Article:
• The project advances the student's own critical and/or creative development.
    Excellent work may be eligible for prizes or conference presentation, and students should consider applying for the 2015 ASLE conference and/or the Patrick Riordan Memorial Fellowship prize through USF Special Collections.

    Collaborative Place Attachment Project:

    What would happen if instead of writing papers, English graduate students solved problems, collaborated, made things? These are the types of activities embraced in Digital Humanities, and they can train students in methods that use skills often seen in employment sectors outside of academia. For both of these reasons, this class will feature one such group project. The tremendous population growth witnessed by Florida in the 20th century left in its wake a legacy of social, political, economic and ecological problems. Drawing on the place attachment theories, methods and applications described in Manzo and Devine-Wright (Routledge 2014), students will work in groups to plan and make a place-attachment outreach project. The challenge is to find a way to make visible how Florida literature can be a public benefit. Begin with a Florida problem of place attachment (and most of our state’s problems can be assigned in one way or another to place attachment). Form a group of students to brainstorm on how to mitigate or solve the problem through place attachment. Outline a small, achievable project that addresses the public on this issue. Collaborate to make a thing to share (e.g. a video to post on YouTube, a blog to start on Wordpress, a public service campaign, an outreach program at a local senior living center, a poetry garden [the last was done by a student in the first iteration of this course and can be visited at the USF Botanical Gardens]). You can also take advantage of social media venues, such as Facebook, Pinterest, Linkedin, etc. Digital projects can be aided and developed with help from the Digital Media Commons on the first floor of the library. Each student must also submit a brief evaluation of the collaboration and project.
    The goal is to have a complete thing made by the end of class, and so it is important to be practical about the scope of your project. If you are ambitious, you might plan to continue the project outside the timeframe of the class (the poetry garden was completed the following semester, for example).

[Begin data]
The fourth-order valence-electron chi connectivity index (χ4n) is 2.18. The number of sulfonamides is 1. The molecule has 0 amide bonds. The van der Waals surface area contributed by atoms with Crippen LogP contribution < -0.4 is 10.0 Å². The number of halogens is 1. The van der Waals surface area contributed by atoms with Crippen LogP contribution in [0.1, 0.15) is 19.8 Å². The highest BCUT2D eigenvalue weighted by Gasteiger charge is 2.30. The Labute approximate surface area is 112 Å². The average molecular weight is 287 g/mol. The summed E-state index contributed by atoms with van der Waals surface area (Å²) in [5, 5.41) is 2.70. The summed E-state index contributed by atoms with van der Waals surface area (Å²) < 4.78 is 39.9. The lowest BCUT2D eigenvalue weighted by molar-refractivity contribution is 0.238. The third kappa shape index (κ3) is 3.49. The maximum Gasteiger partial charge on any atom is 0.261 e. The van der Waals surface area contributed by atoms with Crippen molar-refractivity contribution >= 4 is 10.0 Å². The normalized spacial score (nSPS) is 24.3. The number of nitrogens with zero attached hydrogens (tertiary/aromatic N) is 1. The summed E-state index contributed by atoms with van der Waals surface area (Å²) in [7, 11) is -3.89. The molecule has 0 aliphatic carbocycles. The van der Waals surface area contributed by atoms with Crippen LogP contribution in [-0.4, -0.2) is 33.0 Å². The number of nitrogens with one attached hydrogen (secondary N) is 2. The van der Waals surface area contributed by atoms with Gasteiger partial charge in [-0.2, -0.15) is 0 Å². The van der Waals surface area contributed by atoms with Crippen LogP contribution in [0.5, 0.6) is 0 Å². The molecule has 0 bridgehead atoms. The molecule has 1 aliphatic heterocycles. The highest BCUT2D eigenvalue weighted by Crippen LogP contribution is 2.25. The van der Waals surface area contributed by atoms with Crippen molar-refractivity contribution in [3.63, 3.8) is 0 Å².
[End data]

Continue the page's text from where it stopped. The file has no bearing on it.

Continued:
The thing will be graded according the following criteria:
  • Clear, public communication of correct and appropriate information
  • Realistic problem-solving capacity
  • Rhetorical success: visual propriety, addresses the appropriate audience, propriety of language style and expression
    The project will also be graded according to the following:
  • Individual assessment of group involvement
  • Clear expression of intentions: how does this thing solve a problem – research, planning, execution
  • Self-evaluation of the “thing”
  • Self-assessment and portfolio:

    Due December 9, the portfolio will include your creative-critical projects in their final form, your major writings or creations from the class, a selection of your most evocative or illustrative writings in class and/or from the weekly posts, and your self-assessment. Students can use the portfolio device on Canvas, and we will decide as a group if we want to make these available for the class to see or if you want to submit them directly to me for evaluation.
    Self-assessment: a major component of this class is reflection, and so the final evaluative measure will be your own assessment of your development in the class. At the beginning of class you will be given a pre-test that will ask you to identify what you know about Florida literature and place, and early on I will ask you to identify your goals for the course. At the end of the course, you will have the opportunity to reflect on where you have come over the course of the semester. You may find that you learned what you wanted to learn, and you may find that you began an entirely different journey. The important thing will be that you have thought about your development and assessed your own learning.